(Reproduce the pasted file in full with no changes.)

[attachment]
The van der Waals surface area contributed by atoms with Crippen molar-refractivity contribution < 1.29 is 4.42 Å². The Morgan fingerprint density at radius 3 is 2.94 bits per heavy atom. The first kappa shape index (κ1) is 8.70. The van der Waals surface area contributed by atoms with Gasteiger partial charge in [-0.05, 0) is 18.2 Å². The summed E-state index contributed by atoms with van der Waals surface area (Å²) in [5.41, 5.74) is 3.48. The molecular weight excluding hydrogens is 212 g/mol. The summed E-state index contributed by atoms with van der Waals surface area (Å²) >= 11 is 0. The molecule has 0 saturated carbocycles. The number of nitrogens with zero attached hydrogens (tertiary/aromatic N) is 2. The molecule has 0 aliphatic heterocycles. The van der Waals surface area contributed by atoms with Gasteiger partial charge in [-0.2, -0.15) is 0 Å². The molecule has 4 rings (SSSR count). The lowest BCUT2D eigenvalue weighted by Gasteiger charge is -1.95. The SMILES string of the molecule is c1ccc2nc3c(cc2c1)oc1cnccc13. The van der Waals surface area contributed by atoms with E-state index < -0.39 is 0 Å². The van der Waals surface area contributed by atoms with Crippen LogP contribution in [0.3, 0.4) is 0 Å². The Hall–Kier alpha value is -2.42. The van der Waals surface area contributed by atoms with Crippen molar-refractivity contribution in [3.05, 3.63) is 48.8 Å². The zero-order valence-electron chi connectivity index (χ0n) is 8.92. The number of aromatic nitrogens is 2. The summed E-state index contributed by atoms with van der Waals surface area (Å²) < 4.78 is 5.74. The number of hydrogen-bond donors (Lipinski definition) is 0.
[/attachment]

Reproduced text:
The van der Waals surface area contributed by atoms with Crippen molar-refractivity contribution < 1.29 is 4.42 Å². The Morgan fingerprint density at radius 3 is 2.94 bits per heavy atom. The first kappa shape index (κ1) is 8.70. The van der Waals surface area contributed by atoms with Gasteiger partial charge in [-0.05, 0) is 18.2 Å². The summed E-state index contributed by atoms with van der Waals surface area (Å²) in [5.41, 5.74) is 3.48. The molecular weight excluding hydrogens is 212 g/mol. The summed E-state index contributed by atoms with van der Waals surface area (Å²) >= 11 is 0. The molecule has 0 saturated carbocycles. The number of nitrogens with zero attached hydrogens (tertiary/aromatic N) is 2. The molecule has 0 aliphatic heterocycles. The van der Waals surface area contributed by atoms with Gasteiger partial charge in [-0.2, -0.15) is 0 Å². The molecule has 4 rings (SSSR count). The lowest BCUT2D eigenvalue weighted by Gasteiger charge is -1.95. The SMILES string of the molecule is c1ccc2nc3c(cc2c1)oc1cnccc13. The van der Waals surface area contributed by atoms with E-state index < -0.39 is 0 Å². The van der Waals surface area contributed by atoms with Crippen LogP contribution in [0.3, 0.4) is 0 Å². The Hall–Kier alpha value is -2.42. The van der Waals surface area contributed by atoms with Crippen molar-refractivity contribution in [3.05, 3.63) is 48.8 Å². The zero-order valence-electron chi connectivity index (χ0n) is 8.92. The number of aromatic nitrogens is 2. The summed E-state index contributed by atoms with van der Waals surface area (Å²) < 4.78 is 5.74. The number of hydrogen-bond donors (Lipinski definition) is 0.